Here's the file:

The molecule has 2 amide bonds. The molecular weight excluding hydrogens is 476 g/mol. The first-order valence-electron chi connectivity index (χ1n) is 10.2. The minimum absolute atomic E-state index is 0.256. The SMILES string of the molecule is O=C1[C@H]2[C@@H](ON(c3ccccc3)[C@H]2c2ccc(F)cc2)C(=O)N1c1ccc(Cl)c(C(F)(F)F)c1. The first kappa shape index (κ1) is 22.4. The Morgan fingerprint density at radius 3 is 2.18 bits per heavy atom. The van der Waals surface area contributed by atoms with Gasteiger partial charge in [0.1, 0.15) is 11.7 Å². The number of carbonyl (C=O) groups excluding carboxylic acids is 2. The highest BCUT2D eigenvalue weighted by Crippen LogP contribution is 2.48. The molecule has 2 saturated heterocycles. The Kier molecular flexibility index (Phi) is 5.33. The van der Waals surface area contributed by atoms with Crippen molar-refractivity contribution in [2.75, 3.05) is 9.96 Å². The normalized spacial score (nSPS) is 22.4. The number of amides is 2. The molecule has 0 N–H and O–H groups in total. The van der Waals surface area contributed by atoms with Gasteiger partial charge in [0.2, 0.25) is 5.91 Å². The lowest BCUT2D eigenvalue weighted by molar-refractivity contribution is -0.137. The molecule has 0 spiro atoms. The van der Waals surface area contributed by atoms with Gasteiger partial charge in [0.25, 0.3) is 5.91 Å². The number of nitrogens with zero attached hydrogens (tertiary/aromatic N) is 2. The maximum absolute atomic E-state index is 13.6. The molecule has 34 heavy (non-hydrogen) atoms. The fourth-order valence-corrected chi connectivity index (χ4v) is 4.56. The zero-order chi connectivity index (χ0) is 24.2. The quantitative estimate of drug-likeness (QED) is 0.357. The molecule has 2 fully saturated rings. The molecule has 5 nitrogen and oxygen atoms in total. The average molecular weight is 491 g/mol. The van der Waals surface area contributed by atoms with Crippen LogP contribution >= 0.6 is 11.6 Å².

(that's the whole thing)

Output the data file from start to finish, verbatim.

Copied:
The molecule has 2 amide bonds. The molecular weight excluding hydrogens is 476 g/mol. The first-order valence-electron chi connectivity index (χ1n) is 10.2. The minimum absolute atomic E-state index is 0.256. The SMILES string of the molecule is O=C1[C@H]2[C@@H](ON(c3ccccc3)[C@H]2c2ccc(F)cc2)C(=O)N1c1ccc(Cl)c(C(F)(F)F)c1. The first kappa shape index (κ1) is 22.4. The Morgan fingerprint density at radius 3 is 2.18 bits per heavy atom. The van der Waals surface area contributed by atoms with Gasteiger partial charge in [0.1, 0.15) is 11.7 Å². The number of carbonyl (C=O) groups excluding carboxylic acids is 2. The highest BCUT2D eigenvalue weighted by Crippen LogP contribution is 2.48. The molecule has 2 saturated heterocycles. The Kier molecular flexibility index (Phi) is 5.33. The van der Waals surface area contributed by atoms with Crippen molar-refractivity contribution in [2.75, 3.05) is 9.96 Å². The normalized spacial score (nSPS) is 22.4. The number of amides is 2. The molecule has 0 N–H and O–H groups in total. The van der Waals surface area contributed by atoms with Gasteiger partial charge in [0.2, 0.25) is 5.91 Å². The lowest BCUT2D eigenvalue weighted by molar-refractivity contribution is -0.137. The molecule has 0 spiro atoms. The van der Waals surface area contributed by atoms with Gasteiger partial charge in [0.25, 0.3) is 5.91 Å². The number of nitrogens with zero attached hydrogens (tertiary/aromatic N) is 2. The maximum absolute atomic E-state index is 13.6. The molecule has 34 heavy (non-hydrogen) atoms. The fourth-order valence-corrected chi connectivity index (χ4v) is 4.56. The zero-order chi connectivity index (χ0) is 24.2. The quantitative estimate of drug-likeness (QED) is 0.357. The molecule has 2 fully saturated rings. The molecule has 5 nitrogen and oxygen atoms in total. The average molecular weight is 491 g/mol. The van der Waals surface area contributed by atoms with Crippen LogP contribution >= 0.6 is 11.6 Å².